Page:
Sen. John Edwards (D-NC), another member of the Subcommittee, also participated in the hearing. He is the sponsor of his own cyber security bills: S 1900, the Cyberterrorism Preparedness Act of 2002, and S 1901, the Cybersecurity Research and Education Act of 2002. S 1900 would authorize the appropriation of $70 Million in FY 2003 for grants to be administered by the National Institute of Standards and Technology (NIST) "to support the development of appropriate cyber security best practices, support long term cyber security research and development, and perform functions relating to such activities." S 1901 would authorize appropriations for a cyber security graduate fellowship program, and other educational programs.
Sen. Wyden suggested that there is much common ground and that he will work with Sen. Edwards prior to the planned May 16 mark up.
Hearing Addresses Cyber Security Research and Education
4/24. The Senate Commerce Committee's Subcommittee on Science, Technology, and Space discussed and heard testimony on S 2182 and HR 3394, the Cyber Security Research and Development Act, at its April 24 hearing.
Sen. Ron Wyden (D-OR) stated that the bill "seeks to build a foundation of basic cyber security research and grow the ranks of scholars who can devise innovative security defenses in years to come. Since basic research is the soil out of which future cyber security advances will grow, I believe the government should support it. This legislation does so with a series of grants through the [NIST and NSF]. The awards are designed to encourage cutting edge research today, and to call more of this nation's brightest scientific minds to study this problem for the future."
Sen. John Edwards (D-NC) stated that there are three principles that should guide the Congress. First, it should promote cyber security best practices, and require government agencies and government contractors to adopt these. Second, grant making authority should be moved outside of the government to a non profit consortium. Third, the government should support academic expertise in cyber security.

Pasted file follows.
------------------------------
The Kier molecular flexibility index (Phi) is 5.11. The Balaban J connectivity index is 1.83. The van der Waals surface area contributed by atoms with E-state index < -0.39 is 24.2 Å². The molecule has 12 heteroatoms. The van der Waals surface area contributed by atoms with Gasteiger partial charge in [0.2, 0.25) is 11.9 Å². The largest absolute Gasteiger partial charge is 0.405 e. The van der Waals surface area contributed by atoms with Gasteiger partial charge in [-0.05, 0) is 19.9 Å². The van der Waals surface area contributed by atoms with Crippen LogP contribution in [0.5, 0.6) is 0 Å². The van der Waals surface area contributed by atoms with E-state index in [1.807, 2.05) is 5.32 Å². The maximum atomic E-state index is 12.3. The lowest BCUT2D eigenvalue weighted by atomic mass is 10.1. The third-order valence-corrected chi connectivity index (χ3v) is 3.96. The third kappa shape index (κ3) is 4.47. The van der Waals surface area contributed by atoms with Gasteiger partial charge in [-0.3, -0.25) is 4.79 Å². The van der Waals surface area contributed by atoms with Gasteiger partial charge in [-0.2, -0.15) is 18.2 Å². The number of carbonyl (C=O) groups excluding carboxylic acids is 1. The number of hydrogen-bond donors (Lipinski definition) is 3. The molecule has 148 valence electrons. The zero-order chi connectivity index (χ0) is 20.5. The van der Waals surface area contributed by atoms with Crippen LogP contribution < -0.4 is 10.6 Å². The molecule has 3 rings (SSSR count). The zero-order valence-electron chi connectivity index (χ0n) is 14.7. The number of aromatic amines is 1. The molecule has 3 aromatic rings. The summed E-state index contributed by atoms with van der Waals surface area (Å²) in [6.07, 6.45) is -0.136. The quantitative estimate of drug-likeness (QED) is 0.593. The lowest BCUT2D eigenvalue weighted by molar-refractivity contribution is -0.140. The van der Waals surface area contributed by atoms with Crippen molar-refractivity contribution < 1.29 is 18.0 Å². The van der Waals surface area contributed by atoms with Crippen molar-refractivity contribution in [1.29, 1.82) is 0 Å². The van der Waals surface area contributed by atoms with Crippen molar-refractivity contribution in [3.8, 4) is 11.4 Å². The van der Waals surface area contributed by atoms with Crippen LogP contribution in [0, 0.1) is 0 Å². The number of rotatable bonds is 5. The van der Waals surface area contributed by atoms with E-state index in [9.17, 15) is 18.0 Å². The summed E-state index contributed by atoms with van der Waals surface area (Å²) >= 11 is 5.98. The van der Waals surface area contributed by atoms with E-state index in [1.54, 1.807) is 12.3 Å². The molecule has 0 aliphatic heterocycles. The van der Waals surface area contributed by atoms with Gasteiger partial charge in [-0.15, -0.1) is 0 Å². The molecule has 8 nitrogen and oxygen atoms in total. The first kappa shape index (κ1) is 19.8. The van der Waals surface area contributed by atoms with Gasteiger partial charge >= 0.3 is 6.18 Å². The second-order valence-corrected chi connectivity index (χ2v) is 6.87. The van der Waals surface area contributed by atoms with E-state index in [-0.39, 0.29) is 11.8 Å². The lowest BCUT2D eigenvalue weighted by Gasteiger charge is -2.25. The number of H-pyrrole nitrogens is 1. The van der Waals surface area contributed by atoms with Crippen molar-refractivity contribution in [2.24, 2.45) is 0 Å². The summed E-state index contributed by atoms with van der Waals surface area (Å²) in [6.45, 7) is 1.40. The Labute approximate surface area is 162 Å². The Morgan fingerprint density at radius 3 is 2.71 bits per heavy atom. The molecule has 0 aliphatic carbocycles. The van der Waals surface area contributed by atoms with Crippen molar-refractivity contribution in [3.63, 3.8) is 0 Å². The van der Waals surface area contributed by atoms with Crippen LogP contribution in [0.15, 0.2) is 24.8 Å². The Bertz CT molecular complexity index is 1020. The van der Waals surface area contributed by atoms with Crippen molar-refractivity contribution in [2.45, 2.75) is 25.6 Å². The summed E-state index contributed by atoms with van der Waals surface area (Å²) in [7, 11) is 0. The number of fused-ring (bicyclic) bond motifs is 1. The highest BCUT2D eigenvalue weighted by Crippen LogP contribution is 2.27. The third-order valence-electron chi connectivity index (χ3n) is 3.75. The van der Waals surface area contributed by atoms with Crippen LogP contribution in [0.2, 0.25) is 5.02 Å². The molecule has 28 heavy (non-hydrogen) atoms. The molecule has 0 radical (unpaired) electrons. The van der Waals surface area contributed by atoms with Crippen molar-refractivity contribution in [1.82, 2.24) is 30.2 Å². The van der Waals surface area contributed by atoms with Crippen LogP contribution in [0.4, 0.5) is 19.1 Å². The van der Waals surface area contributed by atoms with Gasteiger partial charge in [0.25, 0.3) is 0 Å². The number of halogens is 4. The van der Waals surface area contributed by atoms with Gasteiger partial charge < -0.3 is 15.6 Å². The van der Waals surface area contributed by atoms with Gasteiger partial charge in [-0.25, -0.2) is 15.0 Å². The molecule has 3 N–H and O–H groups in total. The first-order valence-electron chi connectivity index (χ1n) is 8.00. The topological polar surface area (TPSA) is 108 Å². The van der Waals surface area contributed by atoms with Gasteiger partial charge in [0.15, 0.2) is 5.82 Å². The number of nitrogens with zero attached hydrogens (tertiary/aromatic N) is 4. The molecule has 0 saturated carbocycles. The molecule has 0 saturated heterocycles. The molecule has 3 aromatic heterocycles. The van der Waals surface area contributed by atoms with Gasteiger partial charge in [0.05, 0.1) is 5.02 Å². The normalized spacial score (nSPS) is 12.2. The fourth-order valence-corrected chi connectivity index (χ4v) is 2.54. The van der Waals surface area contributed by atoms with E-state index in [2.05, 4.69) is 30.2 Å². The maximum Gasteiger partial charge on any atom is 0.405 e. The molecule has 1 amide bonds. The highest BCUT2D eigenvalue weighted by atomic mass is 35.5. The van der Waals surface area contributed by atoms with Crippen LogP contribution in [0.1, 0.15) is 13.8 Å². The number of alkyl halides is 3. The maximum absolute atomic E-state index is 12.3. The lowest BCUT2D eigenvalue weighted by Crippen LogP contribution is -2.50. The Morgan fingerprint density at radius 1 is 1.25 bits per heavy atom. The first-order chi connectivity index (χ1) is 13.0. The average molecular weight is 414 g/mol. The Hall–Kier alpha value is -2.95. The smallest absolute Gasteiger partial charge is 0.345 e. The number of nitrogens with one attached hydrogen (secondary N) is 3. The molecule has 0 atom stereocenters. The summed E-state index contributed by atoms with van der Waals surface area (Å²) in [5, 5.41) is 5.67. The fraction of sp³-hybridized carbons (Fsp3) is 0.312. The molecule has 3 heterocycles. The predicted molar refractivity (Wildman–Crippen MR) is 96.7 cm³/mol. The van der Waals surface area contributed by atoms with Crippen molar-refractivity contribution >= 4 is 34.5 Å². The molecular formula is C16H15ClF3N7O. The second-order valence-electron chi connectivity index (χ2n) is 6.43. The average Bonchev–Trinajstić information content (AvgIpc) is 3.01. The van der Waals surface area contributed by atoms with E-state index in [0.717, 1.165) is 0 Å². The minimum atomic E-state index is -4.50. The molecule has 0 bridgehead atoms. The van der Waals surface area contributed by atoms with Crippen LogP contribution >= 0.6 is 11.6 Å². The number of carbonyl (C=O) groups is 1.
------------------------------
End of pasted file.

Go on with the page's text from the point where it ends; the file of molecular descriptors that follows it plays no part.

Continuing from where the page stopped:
Rep. Sherwood Boehlert (R-NY) testified that "the nation invests a pitifully small amount in cyber security research, and that's true of both government and industry funding. Government underinvests, in part, because no single agency has responsibility for the problem, and industry underinvests because the market has generally not put a high value on security, compared with speed, price and other attributes of software."
He also said the "as a result of the minimal investment, few top researchers are engaged in cyber security research and few students are attracted to the field. Third, as a result of that minimal focus, our basic approach to cyber security hasn't changed in decades, even though it is known to be riddled with holes." See, prepared testimony.
Industry, academic, and government witnesses who testified offered their support for the proposal. See, prepared statements of George Strawn (National Science Foundation), Ronil Hira (Institute of Electrical and Electronics Engineers), Lance Hoffman (George Washington University), Jeffrey Logan (M/A-COM), and Wyatt Starnes (Tripwire).
George Strawn of the NSF stated that there is a "need for cyber security R&D". He added that "Early research and development work on the Internet, as with many IT developments of the past, focused on ``making it work´´, not necessarily on making it secure. And because cyber security is a systems property, trying to add it on as an afterthought is very problematic. It would be much better to recreate IT systems with cyber security as a major design criteria than to attempt to patch it in after the fact."
Strawn continued that "A major problem in developing a robust cyber security research and development program is that the number of faculty members doing research in cyber security has been quite small. This is perhaps the most important problem to be solved as we seek to increase the amount of long term fundamental research in cyber security."
Summary of HR 3394 and S 2182. These companion bills would authorize appropriations for a variety of research and education projects. The bills contain new or additional funding for five National Science Foundation (NSF) programs. They would authorize appropriations of $233 Million over 5 years to the NSF to make "network security research grants". They would authorize $144 Million over 5 years to the NSF to award to universities "to establish multi disciplinary Centers for Computer and Network Security Research." These programs would fund research regarding "authentication and cryptography; ... computer forensics and intrusion detection; ... reliability of computer and network applications, middleware, operating systems, and communications infrastructure; and ...privacy and confidentiality."
The bills would also authorize funding to be administered by the NSF for training undergraduate university students ($95 Million), community college students ($6 Million), and doctoral students ($90 Million) in cyber security fields.
The bills also authorize funding for programs at the National Institute of Standards and Technology (NIST). One item authorizes $275 Million for NIST to assist universities that partner with for profit entities in long term, high risk, cyber security research. Another item authorizes $32 Million for in house research at NIST.